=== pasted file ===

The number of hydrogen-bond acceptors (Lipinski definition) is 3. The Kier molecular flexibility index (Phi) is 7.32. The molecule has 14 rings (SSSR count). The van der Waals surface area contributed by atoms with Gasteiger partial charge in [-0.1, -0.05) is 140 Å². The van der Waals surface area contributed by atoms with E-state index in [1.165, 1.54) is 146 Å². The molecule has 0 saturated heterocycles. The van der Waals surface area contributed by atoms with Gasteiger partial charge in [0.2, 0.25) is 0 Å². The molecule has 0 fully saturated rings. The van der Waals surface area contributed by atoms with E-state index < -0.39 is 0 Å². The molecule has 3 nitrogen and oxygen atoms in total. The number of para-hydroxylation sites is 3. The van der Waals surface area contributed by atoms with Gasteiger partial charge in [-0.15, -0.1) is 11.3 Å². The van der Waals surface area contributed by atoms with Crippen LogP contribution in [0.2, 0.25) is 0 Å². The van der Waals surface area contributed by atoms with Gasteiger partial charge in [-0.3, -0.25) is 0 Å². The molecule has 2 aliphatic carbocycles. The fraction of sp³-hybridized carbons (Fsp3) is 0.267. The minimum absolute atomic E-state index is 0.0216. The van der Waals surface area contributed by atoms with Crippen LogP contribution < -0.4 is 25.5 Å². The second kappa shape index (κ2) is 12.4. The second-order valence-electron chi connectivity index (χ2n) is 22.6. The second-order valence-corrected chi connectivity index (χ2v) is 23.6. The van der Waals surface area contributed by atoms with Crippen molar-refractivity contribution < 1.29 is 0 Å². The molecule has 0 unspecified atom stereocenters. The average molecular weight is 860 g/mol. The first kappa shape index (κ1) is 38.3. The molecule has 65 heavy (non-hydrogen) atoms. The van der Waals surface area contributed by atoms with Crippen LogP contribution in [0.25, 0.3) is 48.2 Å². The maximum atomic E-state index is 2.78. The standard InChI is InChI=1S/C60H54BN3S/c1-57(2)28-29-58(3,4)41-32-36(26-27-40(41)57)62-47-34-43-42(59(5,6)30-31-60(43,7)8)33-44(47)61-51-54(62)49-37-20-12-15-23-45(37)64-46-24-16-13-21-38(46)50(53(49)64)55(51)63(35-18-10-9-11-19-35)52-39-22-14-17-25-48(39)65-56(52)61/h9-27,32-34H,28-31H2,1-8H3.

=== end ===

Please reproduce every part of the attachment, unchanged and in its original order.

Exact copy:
The number of hydrogen-bond acceptors (Lipinski definition) is 3. The Kier molecular flexibility index (Phi) is 7.32. The molecule has 14 rings (SSSR count). The van der Waals surface area contributed by atoms with Gasteiger partial charge in [-0.1, -0.05) is 140 Å². The van der Waals surface area contributed by atoms with E-state index in [1.165, 1.54) is 146 Å². The molecule has 0 saturated heterocycles. The van der Waals surface area contributed by atoms with Gasteiger partial charge in [0.2, 0.25) is 0 Å². The molecule has 0 fully saturated rings. The van der Waals surface area contributed by atoms with E-state index < -0.39 is 0 Å². The molecule has 3 nitrogen and oxygen atoms in total. The number of para-hydroxylation sites is 3. The van der Waals surface area contributed by atoms with Gasteiger partial charge in [-0.15, -0.1) is 11.3 Å². The van der Waals surface area contributed by atoms with Crippen LogP contribution in [0.2, 0.25) is 0 Å². The van der Waals surface area contributed by atoms with Gasteiger partial charge in [-0.3, -0.25) is 0 Å². The molecule has 2 aliphatic carbocycles. The fraction of sp³-hybridized carbons (Fsp3) is 0.267. The minimum absolute atomic E-state index is 0.0216. The van der Waals surface area contributed by atoms with Crippen LogP contribution < -0.4 is 25.5 Å². The second kappa shape index (κ2) is 12.4. The second-order valence-electron chi connectivity index (χ2n) is 22.6. The second-order valence-corrected chi connectivity index (χ2v) is 23.6. The van der Waals surface area contributed by atoms with Crippen molar-refractivity contribution < 1.29 is 0 Å². The molecule has 0 unspecified atom stereocenters. The average molecular weight is 860 g/mol. The first kappa shape index (κ1) is 38.3. The molecule has 65 heavy (non-hydrogen) atoms. The van der Waals surface area contributed by atoms with Crippen LogP contribution in [0.25, 0.3) is 48.2 Å². The maximum atomic E-state index is 2.78. The standard InChI is InChI=1S/C60H54BN3S/c1-57(2)28-29-58(3,4)41-32-36(26-27-40(41)57)62-47-34-43-42(59(5,6)30-31-60(43,7)8)33-44(47)61-51-54(62)49-37-20-12-15-23-45(37)64-46-24-16-13-21-38(46)50(53(49)64)55(51)63(35-18-10-9-11-19-35)52-39-22-14-17-25-48(39)65-56(52)61/h9-27,32-34H,28-31H2,1-8H3.